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FOXSI Mission of NASA Will View The Sun With X-Ray Vision

In addition, several other performance improvements have been made to produce more accurate, higher resolution images

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US shutdown delays space missions but NASA not grounded: Report,

NASA’s Focusing Optics X-ray Solar Imager, or FOXSI — a sounding rocket mission — is soon set to stare directly at the Sun and search for nanoflares — miniature explosions invisible to the naked eye — using its X-ray vision, the US space agency said.

The FOXSI mission will take its third flight from the White Sands Missile Range in White Sands, New Mexico, no earlier than September 7, the agency said in a statement.

Derived from the nautical term “to sound”, meaning to measure, FOXSI rockets make brief 15-minute journeys above the Earth’s atmosphere for a peek at space before falling back to the ground.

FOXSI will travel 190 miles up, above the shield of Earth’s atmosphere, to view the sun.

“FOXSI is the first instrument built specially to image high-energy X-rays from the Sun by directly focusing them,” said Lindsay Glesener, space physicist at the University of Minnesota in Minneapolis and principal investigator for the mission.

“Other instruments have done this for other astronomical objects but FOXSI is so far the only instrument to optimise especially for the Sun,” Glesener added.

Nanoflares — small but intense eruptions — are born when magnetic field lines in the Sun’s atmosphere tangle up and stretch until they break like a rubber band. The energy they release accelerates particles to near light speed and according to some scientists, heats the solar atmosphere to its searing million-degree Fahrenheit temperature.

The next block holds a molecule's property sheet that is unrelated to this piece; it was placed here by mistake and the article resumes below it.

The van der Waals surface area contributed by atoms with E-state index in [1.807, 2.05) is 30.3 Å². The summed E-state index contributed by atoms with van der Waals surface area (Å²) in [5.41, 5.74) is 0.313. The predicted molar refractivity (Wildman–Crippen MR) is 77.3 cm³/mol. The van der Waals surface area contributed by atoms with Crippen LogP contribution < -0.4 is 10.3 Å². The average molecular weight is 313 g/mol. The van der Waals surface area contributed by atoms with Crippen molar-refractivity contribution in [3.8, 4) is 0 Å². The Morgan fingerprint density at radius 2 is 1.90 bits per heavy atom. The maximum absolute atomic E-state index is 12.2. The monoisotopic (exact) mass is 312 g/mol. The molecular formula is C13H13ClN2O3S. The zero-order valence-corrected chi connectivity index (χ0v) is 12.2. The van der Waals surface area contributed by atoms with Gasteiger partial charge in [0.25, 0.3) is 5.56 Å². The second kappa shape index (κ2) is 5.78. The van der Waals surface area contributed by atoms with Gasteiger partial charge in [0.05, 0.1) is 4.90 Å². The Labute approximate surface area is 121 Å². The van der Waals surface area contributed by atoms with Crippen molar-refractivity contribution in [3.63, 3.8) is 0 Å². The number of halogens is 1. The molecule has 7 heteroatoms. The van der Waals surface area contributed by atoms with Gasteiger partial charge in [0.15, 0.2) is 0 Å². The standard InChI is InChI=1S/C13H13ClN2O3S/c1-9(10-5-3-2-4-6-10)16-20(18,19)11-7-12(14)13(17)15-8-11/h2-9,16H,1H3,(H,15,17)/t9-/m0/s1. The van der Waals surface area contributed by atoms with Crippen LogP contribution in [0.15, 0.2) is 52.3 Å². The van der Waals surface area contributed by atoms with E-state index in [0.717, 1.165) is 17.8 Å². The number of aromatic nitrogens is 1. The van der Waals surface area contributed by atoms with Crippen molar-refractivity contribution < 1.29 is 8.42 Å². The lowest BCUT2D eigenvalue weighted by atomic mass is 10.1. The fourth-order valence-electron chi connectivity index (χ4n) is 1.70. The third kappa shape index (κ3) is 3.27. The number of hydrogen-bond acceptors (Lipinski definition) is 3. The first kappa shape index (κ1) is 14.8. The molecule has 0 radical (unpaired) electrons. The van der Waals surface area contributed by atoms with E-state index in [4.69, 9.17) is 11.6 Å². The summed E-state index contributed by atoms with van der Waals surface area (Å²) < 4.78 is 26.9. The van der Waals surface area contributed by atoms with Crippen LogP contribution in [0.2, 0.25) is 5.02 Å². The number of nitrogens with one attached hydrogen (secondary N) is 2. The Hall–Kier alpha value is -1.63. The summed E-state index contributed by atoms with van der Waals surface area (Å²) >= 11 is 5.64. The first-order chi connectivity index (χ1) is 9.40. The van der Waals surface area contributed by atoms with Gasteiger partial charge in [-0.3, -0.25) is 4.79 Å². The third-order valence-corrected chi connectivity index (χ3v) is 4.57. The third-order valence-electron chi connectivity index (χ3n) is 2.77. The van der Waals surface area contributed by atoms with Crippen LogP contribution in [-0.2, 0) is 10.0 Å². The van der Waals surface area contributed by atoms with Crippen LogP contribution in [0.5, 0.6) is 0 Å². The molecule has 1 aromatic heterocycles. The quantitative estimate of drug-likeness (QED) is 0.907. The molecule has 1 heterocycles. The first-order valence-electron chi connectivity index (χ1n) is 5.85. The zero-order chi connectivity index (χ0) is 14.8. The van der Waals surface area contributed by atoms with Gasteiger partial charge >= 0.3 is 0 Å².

NASA
FOXSI will travel 190 miles up, above the shield of Earth’s atmosphere, to view the sun. Flickr

All of this happens in colours of light so extreme that the human eye cannot see them, the scientists explained.

To focus the X-rays, the FOXSI team used extremely hard, smooth surfaces tilted to a small angle (less than half a degree) that would gently corral incoming X-ray light to a point of focus.

The third mission also includes a new telescope designed for imaging lower-energy, so-called soft X-rays as well.

“Including the soft X-ray telescope gives us more precise temperatures” allowing the team to spot nanoflare signatures that would be missed with the hard X-ray telescopes alone, said Glesener.

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In addition, several other performance improvements have been made to produce more accurate, higher resolution images.

FOXSI rockets are smaller, cheaper and faster to develop than large-scale satellite missions, sounding rockets which offer a way for scientists to test their latest ideas and instruments and achieve rapid results.

The first FOXSI flight was in 2012, during which it successfully viewed a small solar flare in progress, and its second in 2014, when it detected the best evidence at the time of X-ray emission from nanoflares. (IANS)

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NASA Explore Technology To Build Future Homes Made of Fungi For Moon, Mars

Upon arrival, by unfolding that basic structure and simply adding water, the fungi will be able to grow around that framework into a fully functional human habitat

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NASA
Keeping that in mind, the myco-architecture project out of NASA Ames Research Center in California is prototyping technologies that could "grow" habitats on the Moon, Mars and beyond out of life - specifically, fungi and the unseen underground threads that make up the main part of the fungus, known as mycelia. Pixabay